As a pessimist, I am also kicking myself because I allowed elation at the apparent lifting of my death sentence to get in the way of such elementary precautions as asking the doctor for his full name, title and professional qualifications, and carefully writing them down in my notebook, so that my widow will know exactly who to sue if, by some mischance, his categorical reassurance should turn out to be incorrect.

Apart from that, our most interesting discovery of the last month has been that The Dog has never really wanted anything all his life apart from a plastic duck. We found this out the hard way when we bought a family of three of them to entertain The Baby in his bath. Now it is impossible to bathe the child without The Dog bursting into the room and howling plaintively for the object of his desire. We tried to make it up to him by taking him to Pets at Home and buying him a lovely, quacking, stuffed duck (along with a lovely, squeaking, stuffed sausage dog that he somehow managed to cram into his mouth before we could stop him) and he took some brief pleasure in shaking both of them to death. But the urge to possess a plastic bath duck of his very own is apparently completely unabated. I am already making plans to return to Bainbridge’s in Newcastle and buy him an identical set of his own, avoiding potentially unhygienic confusion by marking them boldly on their base with The Dog’s initial, using an indelible marker.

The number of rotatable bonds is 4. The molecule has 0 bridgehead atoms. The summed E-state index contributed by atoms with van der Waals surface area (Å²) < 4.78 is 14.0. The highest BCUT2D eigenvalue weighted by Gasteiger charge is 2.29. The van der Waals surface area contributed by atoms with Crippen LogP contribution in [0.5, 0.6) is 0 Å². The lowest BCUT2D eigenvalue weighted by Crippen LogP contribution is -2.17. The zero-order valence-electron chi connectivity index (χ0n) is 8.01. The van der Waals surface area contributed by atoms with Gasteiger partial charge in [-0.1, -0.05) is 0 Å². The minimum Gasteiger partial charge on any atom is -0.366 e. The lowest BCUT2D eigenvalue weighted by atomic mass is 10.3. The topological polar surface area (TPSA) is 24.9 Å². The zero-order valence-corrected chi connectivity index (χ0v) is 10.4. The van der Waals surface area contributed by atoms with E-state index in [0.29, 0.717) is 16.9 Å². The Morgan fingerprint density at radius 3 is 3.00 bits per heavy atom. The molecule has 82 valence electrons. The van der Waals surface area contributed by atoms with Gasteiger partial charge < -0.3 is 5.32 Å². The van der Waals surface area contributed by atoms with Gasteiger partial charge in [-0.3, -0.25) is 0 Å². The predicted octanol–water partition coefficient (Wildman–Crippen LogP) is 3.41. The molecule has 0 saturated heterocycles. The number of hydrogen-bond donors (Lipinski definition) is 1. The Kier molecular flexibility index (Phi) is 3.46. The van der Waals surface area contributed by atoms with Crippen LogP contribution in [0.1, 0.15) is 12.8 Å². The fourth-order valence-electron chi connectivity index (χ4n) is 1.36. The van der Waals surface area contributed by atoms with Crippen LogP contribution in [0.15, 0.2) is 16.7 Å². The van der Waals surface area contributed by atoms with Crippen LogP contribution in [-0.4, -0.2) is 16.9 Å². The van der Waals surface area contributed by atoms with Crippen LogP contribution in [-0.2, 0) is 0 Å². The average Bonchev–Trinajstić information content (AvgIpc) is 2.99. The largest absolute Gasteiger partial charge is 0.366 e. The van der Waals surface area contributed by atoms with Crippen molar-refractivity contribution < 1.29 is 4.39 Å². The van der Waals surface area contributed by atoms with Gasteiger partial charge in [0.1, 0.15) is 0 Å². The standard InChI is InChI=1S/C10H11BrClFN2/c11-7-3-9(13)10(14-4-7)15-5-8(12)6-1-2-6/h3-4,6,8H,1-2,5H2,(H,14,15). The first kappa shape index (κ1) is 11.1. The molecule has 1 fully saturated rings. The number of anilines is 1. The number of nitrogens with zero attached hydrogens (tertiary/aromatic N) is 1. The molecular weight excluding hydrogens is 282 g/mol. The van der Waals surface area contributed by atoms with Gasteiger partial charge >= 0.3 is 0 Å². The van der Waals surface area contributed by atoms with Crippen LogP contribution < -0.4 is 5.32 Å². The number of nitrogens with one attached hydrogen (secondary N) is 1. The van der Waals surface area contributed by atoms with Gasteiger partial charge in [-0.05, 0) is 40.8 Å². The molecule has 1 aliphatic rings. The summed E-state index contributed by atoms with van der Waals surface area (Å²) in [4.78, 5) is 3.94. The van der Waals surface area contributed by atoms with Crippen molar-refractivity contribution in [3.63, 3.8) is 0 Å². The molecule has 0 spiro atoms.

I suppose, with the benefit of hindsight, that it wasn’t our brightest move to give The Baby a Christian name that begins with “C”; the same initial as The Dog’s.